On an appointed day Herod put on his royal robes, took his seat upon the throne, and delivered an oration to them. And the people were shouting, “The voice of a god, and not of a man!” Immediately an angel of the Lord struck him down, because he did not give God the glory, and he was eaten by worms and breathed his last (Acts 12:21-23).
Once old enough, Herod Agrippa II took power from the corrupt procurators holding his place. He would be the last of the Herodians to rule over Palestine, dying around A.D. 100. Seen in Acts 25-26, it is Agrippa II who famously remarks to Paul, “In a short time would you persuade me to be a Christian?” to which Paul replied, “Whether short or long, I would to God that not only you but also all who hear me this day might become such as I am—except for these chains” (Acts 26:28-29).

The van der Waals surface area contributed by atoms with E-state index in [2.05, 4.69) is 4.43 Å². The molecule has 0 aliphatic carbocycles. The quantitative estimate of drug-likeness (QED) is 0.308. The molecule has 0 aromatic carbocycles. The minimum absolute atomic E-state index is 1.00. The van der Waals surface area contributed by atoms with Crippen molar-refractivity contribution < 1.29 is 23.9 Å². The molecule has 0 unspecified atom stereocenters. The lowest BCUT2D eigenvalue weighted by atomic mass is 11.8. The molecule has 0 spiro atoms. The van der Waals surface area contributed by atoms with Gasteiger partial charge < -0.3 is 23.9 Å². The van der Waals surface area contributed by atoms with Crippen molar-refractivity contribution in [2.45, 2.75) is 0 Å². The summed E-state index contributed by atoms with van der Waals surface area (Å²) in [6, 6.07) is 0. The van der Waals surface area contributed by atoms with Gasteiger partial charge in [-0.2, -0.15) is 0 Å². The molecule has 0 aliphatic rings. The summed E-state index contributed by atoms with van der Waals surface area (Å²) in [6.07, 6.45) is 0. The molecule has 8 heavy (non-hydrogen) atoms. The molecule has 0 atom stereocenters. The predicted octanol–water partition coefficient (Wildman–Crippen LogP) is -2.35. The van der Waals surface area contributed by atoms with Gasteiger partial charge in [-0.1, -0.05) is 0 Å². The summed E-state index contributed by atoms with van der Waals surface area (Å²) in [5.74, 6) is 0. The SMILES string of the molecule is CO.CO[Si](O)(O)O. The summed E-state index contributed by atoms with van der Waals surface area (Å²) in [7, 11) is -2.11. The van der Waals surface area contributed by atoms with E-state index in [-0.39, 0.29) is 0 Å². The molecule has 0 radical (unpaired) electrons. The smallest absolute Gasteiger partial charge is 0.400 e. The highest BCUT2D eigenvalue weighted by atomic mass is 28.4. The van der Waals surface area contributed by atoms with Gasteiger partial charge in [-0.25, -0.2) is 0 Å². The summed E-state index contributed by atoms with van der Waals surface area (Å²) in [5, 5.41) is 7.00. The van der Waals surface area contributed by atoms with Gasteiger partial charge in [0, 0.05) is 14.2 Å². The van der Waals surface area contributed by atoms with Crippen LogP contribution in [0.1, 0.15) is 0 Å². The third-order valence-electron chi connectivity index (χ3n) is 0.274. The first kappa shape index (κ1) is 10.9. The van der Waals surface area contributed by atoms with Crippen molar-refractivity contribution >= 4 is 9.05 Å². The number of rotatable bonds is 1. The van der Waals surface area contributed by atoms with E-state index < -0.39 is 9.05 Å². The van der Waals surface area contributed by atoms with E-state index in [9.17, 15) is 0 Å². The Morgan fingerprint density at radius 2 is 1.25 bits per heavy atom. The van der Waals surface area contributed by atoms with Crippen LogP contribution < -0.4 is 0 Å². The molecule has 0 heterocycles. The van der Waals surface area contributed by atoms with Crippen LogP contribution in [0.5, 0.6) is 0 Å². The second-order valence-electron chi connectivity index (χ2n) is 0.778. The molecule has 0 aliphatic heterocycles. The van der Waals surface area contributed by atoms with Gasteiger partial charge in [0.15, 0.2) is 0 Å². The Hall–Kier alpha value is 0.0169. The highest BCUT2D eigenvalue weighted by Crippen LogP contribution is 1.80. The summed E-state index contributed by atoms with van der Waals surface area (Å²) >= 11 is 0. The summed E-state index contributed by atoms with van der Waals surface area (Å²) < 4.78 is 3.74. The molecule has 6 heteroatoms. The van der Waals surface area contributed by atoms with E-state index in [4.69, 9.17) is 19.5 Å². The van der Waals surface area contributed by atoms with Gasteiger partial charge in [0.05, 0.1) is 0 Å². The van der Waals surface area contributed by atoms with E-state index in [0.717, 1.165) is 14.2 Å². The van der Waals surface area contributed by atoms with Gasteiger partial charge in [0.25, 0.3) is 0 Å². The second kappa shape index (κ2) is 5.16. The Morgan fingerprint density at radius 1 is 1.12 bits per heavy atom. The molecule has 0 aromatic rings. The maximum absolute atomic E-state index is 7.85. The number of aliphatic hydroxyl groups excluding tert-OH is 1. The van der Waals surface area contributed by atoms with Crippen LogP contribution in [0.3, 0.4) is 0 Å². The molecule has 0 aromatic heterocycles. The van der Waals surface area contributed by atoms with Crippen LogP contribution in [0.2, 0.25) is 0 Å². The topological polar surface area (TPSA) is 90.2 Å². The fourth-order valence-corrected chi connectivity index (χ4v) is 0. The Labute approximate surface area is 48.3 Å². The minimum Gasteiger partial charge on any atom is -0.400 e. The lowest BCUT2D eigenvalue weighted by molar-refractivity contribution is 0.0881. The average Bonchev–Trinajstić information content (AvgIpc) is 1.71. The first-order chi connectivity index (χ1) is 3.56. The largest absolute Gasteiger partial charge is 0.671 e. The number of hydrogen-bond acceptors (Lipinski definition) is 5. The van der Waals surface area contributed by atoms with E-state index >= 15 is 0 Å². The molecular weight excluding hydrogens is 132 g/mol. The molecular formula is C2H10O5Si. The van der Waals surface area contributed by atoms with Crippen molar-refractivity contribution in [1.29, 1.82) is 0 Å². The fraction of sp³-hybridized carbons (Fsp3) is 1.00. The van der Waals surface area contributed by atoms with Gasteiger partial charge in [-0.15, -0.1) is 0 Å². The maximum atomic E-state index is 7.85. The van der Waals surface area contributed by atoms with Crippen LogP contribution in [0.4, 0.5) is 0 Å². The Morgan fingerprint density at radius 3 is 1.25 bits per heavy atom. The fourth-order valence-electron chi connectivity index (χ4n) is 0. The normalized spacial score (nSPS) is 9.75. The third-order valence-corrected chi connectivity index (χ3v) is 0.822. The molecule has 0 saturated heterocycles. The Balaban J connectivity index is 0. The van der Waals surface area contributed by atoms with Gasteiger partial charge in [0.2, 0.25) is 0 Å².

Agrippa II found no fault in Paul worthy of his imprisonment and remarked that he could have been let go if only he had not appealed to make his case before Caesar (Acts 26:32).
All told, there are five men who are referred to as Herod in Scripture (six, if you count Herod Phillip being mentioned simply as Phillip in Mark 6:17). Herod the Great and his lineage greatly influenced the political and social landscape of this period and contributed to the history of Judaism and the events of the New Testament in many ways.
Understanding the influence each of these prominent rulers had allows us to better understand the framework within which Jesus lived and preached.
 D.A. Carson and Douglas J. Moo, An Introduction to the New Testament (Grand Rapids, MI: Zondervan), 124.
 Thomas D. Lea and David Alan Black, The New Testament: Its Background and Message (Nashville, TN: Broadman and Holman Publishers), 21.
 Ibid., 24
 Ibid., 25
 Carson and Moo, 147.
 Lead and Black, 25-26
 Ibid., 25
 J. Julius Scott, Jr. Jewish Backgrounds of the New Testament (Grand Rapids, MI: Baker Academics), 97.
 Ibid., 100